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On May 12, 2014, US Citizenship and Immigration Services (USCIS) published two notices of proposed rulemaking in the Federal Register. The public is able to comment on the proposed rules during the 60-day comment period. The proposed changes include a provision to allow spouses of certain H-1B employees to work.

The Department of Homeland Security proposes to extend the availability of employment authorization to certain H-4 dependent spouses of principal H-1B nonimmigrants. The extension would be limited to H-4 dependent spouses of principal H-1B nonimmigrants who are in the process of seeking lawful permanent resident status through employment. This population will include those H-4 dependent spouses of H-1B nonimmigrants if the H-1B nonimmigrants are either the beneficiaries of an approved Immigrant Petition for Alien Worker (Form I-140) or who have been granted an extension of their authorized period of admission in the United States under the American Competitiveness in the Twenty- first Century Act of 2000 (AC21), as amended by the 21st Century Department of Justice Appropriations Authorization Act. This regulatory change would lessen any potential economic burden to the H-1B principal and H-4 dependent spouse during the transition from nonimmigrant to lawful permanent resident status, furthering the goals of attracting and retaining high-skilled foreign workers.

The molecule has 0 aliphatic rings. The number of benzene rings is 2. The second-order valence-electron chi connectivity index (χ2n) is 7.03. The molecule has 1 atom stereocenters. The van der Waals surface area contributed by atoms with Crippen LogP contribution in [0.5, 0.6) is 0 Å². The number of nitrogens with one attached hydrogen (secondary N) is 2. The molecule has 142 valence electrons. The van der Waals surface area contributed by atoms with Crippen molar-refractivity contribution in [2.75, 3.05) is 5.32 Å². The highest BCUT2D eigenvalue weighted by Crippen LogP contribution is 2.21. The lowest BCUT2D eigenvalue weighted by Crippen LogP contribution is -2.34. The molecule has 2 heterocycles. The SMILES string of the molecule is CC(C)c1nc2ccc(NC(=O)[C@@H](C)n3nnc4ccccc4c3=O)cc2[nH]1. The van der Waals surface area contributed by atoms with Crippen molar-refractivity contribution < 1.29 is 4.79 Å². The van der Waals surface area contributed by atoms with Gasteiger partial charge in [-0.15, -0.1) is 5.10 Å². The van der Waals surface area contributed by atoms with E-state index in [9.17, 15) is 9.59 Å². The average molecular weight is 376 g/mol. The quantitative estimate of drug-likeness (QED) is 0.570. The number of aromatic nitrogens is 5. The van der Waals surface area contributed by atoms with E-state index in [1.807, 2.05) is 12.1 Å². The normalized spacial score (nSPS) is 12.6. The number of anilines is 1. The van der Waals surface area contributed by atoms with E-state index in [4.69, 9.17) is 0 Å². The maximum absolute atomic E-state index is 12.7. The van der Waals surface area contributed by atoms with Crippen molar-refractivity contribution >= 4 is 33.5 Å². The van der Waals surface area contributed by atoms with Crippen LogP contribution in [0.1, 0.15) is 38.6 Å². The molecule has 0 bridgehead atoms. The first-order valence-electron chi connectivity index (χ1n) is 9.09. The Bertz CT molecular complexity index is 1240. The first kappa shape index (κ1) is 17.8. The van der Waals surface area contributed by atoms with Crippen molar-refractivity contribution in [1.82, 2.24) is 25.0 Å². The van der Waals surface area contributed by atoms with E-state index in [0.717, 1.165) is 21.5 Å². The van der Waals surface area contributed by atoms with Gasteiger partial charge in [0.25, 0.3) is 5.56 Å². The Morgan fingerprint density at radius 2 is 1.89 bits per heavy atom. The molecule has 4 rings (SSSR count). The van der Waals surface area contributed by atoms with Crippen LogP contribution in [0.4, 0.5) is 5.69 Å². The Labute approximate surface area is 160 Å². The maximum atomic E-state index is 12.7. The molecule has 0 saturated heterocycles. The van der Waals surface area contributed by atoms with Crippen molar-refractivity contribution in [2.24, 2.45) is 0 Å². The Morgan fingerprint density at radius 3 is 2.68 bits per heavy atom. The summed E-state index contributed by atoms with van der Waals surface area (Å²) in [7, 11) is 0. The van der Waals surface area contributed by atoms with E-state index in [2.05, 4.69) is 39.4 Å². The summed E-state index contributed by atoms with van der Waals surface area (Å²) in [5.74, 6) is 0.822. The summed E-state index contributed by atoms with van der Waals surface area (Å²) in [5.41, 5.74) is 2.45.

Officials estimated that this change would allow 100,000 non-citizens to seek work in the U.S. immediately, and would let roughly 30,000 spouses seek work authorization annually.

But in the rule published Monday, DHS said the annual number of people seeking work authorization will be closer to 36,000.

“DHS estimates the flow of new H-4 spouses that would be eligible to apply for initial employment authorization in subsequent years to be 35,900 annually,” the rule stated.

“The lack of employment authorization for H-4 dependent spouses often gives rise to personal and economic hardship for the families of H-1B nonimmigrants the longer they remain in the United States,” the rule stated.

“DHS believes that this proposal would further encourage H-1B skilled workers to remain in the United States, continue contributing to the U.S. economy, and not abandon their efforts to become lawful permanent residents, to the detriment of their U.S. employer, because their H-4 nonimmigrant spouses are unable to obtain work authorization.”

DHS is accepting comments on the new rule through July 11.

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